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Child Development

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Volunteering at the YMCA was a great experience. I conducted a two-hour craft class with approximately seventeen children between five to seven years of age. Two "Y" counselors assisted me with the children. The project I selected was a magazine collage based on nutrition and fitness. The children enthusiastically participated. I brought a large scaled laminated version of the food pyramid. We began by discussing the food groups and they assisted in the assembly of the pyramid. We then discussed the importance of breakfast, good after school snacks and junk food. They energetically engaged in conversation. The children were given black construction paper and magazines to look through to find pictures, they would cut or tear the pictures into small pieces and sort the pieces and glue the pieces onto their paper. The children were sensitive to the needs and feelings of the others around them. They varied widely in a number of different ways. Some of the children could make their own decisions and work independently, while others looked for adult approval. Some worked very quietly when others were noisy. Others were wiggle worms when some were concentrating and working intensely. One beautiful little girl was acting out, vying for even negative attention, when she was no longer the center of attention. She reacted emotionally when she received a written referral from the counselor. When one asked to go to the bathroom suddenly half a dozen children had to go to the bathroom!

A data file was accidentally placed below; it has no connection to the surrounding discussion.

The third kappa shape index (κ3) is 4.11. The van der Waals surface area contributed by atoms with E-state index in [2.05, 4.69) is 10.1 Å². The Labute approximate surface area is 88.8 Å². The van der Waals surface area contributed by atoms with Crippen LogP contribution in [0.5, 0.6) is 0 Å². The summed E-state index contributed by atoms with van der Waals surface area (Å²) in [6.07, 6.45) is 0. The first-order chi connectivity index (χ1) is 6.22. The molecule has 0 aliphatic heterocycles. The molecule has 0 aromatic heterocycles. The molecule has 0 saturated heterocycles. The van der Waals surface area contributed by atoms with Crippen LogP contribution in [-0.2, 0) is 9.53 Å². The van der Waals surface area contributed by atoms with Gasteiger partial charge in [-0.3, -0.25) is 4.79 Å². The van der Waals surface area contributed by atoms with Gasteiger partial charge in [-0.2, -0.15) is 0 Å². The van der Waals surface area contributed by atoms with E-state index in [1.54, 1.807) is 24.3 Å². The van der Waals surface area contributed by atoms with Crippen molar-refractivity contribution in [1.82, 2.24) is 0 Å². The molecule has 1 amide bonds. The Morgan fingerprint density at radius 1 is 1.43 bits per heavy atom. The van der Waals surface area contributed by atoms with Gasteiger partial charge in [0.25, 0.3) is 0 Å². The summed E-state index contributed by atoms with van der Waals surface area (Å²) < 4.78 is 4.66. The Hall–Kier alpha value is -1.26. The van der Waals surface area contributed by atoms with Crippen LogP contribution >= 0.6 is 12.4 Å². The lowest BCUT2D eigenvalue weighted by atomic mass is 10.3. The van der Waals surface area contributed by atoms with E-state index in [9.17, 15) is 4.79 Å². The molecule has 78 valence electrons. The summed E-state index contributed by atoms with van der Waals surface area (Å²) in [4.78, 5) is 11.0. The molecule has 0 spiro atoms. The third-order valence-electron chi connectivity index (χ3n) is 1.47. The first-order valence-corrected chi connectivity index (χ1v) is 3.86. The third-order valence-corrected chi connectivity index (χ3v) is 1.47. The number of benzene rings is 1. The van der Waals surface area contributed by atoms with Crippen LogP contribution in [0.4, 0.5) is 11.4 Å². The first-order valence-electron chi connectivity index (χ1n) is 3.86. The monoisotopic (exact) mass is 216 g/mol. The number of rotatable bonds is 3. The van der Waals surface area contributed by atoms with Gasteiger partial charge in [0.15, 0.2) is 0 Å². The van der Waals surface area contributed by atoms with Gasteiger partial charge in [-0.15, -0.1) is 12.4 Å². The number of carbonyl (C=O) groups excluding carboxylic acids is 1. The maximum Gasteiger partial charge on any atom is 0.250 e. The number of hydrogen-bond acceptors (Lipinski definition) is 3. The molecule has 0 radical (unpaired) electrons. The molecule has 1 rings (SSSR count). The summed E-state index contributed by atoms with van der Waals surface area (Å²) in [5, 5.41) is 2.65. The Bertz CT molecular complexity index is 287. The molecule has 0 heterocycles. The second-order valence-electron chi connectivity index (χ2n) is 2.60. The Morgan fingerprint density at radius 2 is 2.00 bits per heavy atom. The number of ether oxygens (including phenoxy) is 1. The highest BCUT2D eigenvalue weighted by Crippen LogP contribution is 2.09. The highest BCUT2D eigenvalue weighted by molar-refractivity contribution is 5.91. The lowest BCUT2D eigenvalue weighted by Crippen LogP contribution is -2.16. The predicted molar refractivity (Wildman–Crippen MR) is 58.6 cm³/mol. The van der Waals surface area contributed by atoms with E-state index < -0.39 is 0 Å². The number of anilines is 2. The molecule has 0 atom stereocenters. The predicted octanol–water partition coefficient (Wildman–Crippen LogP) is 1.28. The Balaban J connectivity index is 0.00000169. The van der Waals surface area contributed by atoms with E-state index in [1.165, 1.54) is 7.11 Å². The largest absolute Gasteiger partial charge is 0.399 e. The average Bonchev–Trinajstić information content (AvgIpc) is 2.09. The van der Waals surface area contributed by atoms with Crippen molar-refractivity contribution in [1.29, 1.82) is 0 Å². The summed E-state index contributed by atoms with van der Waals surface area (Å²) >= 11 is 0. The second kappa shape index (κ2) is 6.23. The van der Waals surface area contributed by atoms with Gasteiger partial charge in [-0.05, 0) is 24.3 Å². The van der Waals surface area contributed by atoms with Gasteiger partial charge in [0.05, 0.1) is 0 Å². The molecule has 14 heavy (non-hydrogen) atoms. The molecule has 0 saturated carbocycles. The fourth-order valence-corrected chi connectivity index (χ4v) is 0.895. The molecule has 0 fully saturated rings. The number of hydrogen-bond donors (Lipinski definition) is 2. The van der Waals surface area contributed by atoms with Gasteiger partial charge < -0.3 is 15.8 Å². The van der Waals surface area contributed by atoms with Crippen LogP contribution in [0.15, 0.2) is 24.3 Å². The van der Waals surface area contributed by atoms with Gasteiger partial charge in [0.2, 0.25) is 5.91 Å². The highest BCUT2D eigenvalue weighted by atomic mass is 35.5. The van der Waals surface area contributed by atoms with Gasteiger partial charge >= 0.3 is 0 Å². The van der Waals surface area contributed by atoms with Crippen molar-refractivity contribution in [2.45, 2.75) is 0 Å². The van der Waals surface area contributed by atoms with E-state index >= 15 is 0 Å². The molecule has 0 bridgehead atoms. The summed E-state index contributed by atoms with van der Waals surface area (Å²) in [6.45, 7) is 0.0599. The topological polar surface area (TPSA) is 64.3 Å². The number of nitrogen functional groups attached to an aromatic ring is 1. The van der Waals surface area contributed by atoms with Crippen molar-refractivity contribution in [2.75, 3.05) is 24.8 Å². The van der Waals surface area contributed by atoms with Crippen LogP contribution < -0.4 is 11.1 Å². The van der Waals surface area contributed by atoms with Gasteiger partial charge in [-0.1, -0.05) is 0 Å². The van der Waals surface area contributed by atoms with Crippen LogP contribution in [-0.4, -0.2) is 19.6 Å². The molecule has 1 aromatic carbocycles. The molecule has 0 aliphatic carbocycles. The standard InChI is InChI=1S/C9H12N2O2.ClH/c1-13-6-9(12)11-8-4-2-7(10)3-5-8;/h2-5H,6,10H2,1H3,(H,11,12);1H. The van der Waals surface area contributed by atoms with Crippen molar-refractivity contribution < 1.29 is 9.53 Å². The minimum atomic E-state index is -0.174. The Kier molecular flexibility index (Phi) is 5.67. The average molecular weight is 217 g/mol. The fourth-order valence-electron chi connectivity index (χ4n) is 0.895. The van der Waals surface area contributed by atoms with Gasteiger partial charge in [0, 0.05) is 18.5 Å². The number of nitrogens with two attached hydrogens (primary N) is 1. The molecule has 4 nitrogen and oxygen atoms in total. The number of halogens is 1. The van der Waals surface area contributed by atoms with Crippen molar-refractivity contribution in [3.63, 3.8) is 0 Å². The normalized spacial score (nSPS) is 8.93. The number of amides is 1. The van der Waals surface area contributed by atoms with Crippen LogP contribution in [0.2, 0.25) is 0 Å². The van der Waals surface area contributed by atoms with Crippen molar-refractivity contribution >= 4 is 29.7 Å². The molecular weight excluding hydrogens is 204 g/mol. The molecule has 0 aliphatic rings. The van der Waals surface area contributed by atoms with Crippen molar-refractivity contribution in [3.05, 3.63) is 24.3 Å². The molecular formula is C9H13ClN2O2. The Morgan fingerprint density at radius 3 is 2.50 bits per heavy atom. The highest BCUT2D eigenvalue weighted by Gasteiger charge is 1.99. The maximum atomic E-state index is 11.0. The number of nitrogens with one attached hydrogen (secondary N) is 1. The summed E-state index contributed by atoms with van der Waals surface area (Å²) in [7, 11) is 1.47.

Based on the Eight Stages of Development developed by psychiatrist, Erik Erikson in 1956 stages three and four were present.

Stage (age) Psychosocial crisis Significant relations Psychosocial modalities Psychosocial virtues Maladaptations & malignancies

III (3-6) --

preschooler initiative vs. guilt family to go after, to play purpose, courage ruthlessness -- inhibition

IV (7-12 or so) --

school-age child industry vs. inferiority neighborhood and school to complete, to make things together competence narrow virtuosity -- inertia

3. Learning Initiative Versus Guilt (Purpose)

Erikson believed that this third psychosocial crisis occurs during what he calls the "play age," or the later preschool years. During it, the healthily developing child learns: (1) to imagine, to broaden his skills through active play of all sorts, including fantasy (2) to cooperate with others (3) to lead as well as to follow. Immobilized by guilt, he is: (1) fearful (2) hangs

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